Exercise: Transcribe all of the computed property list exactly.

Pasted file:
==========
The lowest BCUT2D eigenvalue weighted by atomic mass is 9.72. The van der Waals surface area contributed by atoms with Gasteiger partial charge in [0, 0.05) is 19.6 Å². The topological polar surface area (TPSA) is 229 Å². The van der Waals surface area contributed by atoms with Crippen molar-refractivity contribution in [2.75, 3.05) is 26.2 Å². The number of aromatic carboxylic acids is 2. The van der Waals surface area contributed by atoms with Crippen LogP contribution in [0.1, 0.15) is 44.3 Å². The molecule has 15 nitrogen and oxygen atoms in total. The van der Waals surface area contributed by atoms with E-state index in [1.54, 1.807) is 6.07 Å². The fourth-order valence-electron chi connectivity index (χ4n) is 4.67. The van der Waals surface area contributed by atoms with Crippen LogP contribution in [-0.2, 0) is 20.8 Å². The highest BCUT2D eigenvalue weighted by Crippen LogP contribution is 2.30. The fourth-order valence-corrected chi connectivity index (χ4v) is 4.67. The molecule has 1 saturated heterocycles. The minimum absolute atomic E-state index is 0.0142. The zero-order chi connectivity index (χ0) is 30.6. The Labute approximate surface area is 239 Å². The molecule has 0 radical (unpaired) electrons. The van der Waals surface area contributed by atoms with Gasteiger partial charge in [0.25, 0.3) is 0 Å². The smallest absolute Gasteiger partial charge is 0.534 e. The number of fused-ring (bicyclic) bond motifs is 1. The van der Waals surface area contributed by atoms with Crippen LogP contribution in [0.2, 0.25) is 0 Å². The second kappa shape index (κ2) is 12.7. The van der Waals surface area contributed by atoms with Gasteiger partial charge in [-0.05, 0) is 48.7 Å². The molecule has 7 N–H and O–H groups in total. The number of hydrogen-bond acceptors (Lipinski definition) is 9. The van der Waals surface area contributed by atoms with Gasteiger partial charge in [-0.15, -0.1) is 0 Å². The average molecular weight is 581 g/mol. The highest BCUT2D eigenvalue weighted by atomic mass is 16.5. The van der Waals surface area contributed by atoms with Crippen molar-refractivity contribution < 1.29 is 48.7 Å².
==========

The lowest BCUT2D eigenvalue weighted by atomic mass is 9.72. The van der Waals surface area contributed by atoms with Gasteiger partial charge in [0, 0.05) is 19.6 Å². The topological polar surface area (TPSA) is 229 Å². The van der Waals surface area contributed by atoms with Crippen molar-refractivity contribution in [2.75, 3.05) is 26.2 Å². The number of aromatic carboxylic acids is 2. The van der Waals surface area contributed by atoms with Crippen LogP contribution in [0.1, 0.15) is 44.3 Å². The molecule has 15 nitrogen and oxygen atoms in total. The van der Waals surface area contributed by atoms with E-state index in [1.54, 1.807) is 6.07 Å². The fourth-order valence-electron chi connectivity index (χ4n) is 4.67. The van der Waals surface area contributed by atoms with Crippen LogP contribution in [-0.2, 0) is 20.8 Å². The highest BCUT2D eigenvalue weighted by Crippen LogP contribution is 2.30. The fourth-order valence-corrected chi connectivity index (χ4v) is 4.67. The molecule has 1 saturated heterocycles. The minimum absolute atomic E-state index is 0.0142. The zero-order chi connectivity index (χ0) is 30.6. The Labute approximate surface area is 239 Å². The molecule has 0 radical (unpaired) electrons. The van der Waals surface area contributed by atoms with Gasteiger partial charge in [0.25, 0.3) is 0 Å². The smallest absolute Gasteiger partial charge is 0.534 e. The number of fused-ring (bicyclic) bond motifs is 1. The van der Waals surface area contributed by atoms with Crippen LogP contribution in [0.2, 0.25) is 0 Å². The second kappa shape index (κ2) is 12.7. The van der Waals surface area contributed by atoms with Gasteiger partial charge in [-0.05, 0) is 48.7 Å². The molecule has 7 N–H and O–H groups in total. The number of hydrogen-bond acceptors (Lipinski definition) is 9. The van der Waals surface area contributed by atoms with Gasteiger partial charge in [-0.15, -0.1) is 0 Å². The average molecular weight is 581 g/mol. The highest BCUT2D eigenvalue weighted by atomic mass is 16.5. The van der Waals surface area contributed by atoms with Crippen molar-refractivity contribution < 1.29 is 48.7 Å².